When it comes to individual software programs spreading potentially unwanted programs (PUP), it is Adobe Flash and Oracle's Java that need to be mentioned in this regard in particular due to the immense reach both products have.
Adobe's been spreading McAfee Security Scan Plus with Flash downloads while Oracle had an agreement with Ask to spread the company's toolbar to user systems.
The latter appears a thing of the past though as the Wall Street Journal is reporting that Oracle will soon replace the Ask Toolbar offer included in new Java installations and upgrades with Yahoo offers.
Yahoo's Chief Executive Marissa Mayer announced the deal on the company's shareholder conference according to the magazine.
Users who install Java anew or run upgrades on their systems will be "prompted to make Yahoo their browser's default search engine and home page".
The offer is opt-out which means that any user not paying attention to the installation dialog will end up with Yahoo being installed as the homepage and search engine in browsers installed on the system.
Java's installer checks for installed browsers and modifies the prompt accordingly. For instance, if you only have Internet Explorer installed only Microsoft's browser will be listed while Chrome may be listed as well if it is installed on the machine.
It appears that Firefox is exempt from the offer. While it is not clear why that is the case, the most likely explanation is that Yahoo has a deal in place with Mozilla already that deploys Yahoo Search on US Firefox installations as the default search engine.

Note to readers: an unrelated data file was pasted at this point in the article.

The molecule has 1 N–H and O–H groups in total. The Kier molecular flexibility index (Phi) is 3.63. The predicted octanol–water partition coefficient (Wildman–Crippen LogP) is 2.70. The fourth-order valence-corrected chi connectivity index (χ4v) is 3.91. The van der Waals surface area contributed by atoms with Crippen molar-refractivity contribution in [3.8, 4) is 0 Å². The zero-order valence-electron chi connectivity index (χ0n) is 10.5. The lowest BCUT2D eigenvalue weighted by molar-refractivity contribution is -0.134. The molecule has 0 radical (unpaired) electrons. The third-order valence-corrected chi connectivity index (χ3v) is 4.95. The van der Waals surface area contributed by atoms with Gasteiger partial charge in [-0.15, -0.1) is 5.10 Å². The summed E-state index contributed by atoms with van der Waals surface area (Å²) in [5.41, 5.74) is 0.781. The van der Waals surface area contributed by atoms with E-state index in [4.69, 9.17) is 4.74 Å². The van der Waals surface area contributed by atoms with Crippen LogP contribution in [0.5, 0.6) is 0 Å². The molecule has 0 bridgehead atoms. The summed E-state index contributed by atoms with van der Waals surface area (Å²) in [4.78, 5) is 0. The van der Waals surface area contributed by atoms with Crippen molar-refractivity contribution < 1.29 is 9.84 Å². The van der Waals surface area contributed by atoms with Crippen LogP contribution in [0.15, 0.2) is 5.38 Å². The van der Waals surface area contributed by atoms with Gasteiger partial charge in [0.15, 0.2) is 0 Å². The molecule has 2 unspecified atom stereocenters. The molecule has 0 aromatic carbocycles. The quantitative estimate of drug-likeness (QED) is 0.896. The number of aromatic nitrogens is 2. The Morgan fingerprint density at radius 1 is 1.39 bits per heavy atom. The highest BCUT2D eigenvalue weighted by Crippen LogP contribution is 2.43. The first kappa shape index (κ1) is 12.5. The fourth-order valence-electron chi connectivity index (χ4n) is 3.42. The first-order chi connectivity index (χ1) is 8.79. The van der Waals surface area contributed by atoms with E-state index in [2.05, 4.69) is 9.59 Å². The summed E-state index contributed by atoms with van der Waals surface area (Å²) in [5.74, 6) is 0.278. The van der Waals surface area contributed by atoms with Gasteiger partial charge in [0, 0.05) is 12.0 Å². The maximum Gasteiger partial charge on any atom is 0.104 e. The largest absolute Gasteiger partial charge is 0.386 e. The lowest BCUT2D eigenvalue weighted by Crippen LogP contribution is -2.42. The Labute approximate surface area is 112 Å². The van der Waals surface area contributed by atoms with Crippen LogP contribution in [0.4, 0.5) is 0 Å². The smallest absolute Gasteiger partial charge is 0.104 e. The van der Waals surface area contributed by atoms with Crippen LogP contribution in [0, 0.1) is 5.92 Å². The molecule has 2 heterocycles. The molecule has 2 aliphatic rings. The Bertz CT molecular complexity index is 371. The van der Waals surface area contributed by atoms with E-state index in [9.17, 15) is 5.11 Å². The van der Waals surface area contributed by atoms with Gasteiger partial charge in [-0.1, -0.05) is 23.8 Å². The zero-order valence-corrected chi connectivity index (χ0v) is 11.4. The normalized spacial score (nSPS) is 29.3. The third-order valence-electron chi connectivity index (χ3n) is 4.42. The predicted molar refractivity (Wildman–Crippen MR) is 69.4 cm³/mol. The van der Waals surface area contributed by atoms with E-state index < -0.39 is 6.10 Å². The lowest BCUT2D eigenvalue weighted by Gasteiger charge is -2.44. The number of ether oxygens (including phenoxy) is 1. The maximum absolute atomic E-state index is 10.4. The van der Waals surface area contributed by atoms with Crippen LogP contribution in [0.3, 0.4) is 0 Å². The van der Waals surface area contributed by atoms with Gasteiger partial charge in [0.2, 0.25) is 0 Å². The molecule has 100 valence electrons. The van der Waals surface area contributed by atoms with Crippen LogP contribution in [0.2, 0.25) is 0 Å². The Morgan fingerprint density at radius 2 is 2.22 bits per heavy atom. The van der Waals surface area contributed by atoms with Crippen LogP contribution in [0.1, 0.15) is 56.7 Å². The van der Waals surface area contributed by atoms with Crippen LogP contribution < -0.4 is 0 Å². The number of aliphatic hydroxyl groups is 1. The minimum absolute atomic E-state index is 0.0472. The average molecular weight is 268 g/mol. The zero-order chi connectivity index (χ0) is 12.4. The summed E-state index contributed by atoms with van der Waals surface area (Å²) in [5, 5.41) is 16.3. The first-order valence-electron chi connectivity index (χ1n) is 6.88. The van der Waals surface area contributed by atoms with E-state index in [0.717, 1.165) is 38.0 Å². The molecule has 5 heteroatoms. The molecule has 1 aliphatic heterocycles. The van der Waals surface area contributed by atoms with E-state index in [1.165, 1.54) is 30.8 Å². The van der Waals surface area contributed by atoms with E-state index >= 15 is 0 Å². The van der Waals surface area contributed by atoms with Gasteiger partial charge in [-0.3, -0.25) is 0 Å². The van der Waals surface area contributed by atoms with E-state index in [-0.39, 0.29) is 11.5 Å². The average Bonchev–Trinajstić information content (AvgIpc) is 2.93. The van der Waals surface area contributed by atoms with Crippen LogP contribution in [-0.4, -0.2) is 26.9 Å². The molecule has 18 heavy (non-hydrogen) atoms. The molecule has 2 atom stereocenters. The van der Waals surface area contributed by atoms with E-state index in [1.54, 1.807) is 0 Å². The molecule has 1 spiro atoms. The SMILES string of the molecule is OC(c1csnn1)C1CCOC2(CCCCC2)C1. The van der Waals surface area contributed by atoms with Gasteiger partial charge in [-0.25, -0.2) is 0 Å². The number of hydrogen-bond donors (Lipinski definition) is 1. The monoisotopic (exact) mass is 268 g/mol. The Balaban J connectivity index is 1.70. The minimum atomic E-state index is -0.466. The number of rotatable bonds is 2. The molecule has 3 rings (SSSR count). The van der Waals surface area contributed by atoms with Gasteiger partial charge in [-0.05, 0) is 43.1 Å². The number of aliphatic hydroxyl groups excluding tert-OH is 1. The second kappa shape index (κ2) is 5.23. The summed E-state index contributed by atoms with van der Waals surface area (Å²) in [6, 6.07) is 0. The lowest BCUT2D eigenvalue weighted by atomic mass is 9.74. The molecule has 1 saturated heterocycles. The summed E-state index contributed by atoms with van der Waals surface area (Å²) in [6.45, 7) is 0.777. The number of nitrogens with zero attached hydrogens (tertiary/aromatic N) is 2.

The offer appears to be only integrated in the online installer that Oracle pushes out by default. Offline installers, which you find listed on this page on the Java website, appear clean at this point in time. It is unclear if the offer is limited geographically, for instance US-only, or worldwide.
Oracle did not comment on the deal and why it switched from offering the Ask Toolbar to Java downloaders to Yahoo's offer instead. While it may be tempting to assume that this has something to do with Microsoft classifying the Ask Toolbar as a threat, it could very well have other reasons, for instance that Yahoo's offer was better financially or that the constant spreading of Ask's Toolbar has saturated the market and lowered Oracle's income in the process.
End users who install Java on their computer systems are as affected as before by the third-party offer. While it will "only" replace homepage, search engine and tab page in the browser and not install add-ons on top of that, it is still highly problematic due to the opt-in nature of the offer and the time it takes to undo those changes if unwanted.
Advertising revenue is falling fast across the Internet, and independently-run sites like Ghacks are hit hardest by it. The advertising model in its current form is coming to an end, and we have to find other ways to continue operating this site.
We are committed to keeping our content free and independent, which means no paywalls, no sponsored posts, no annoying ad formats or subscription fees.
If you like our content, and would like to help, please consider making a contribution:
Ghacks is a technology news blog that was founded in 2005 by Martin Brinkmann. It has since then become one of the most popular tech news sites on the Internet with five authors and regular contributions from freelance writers.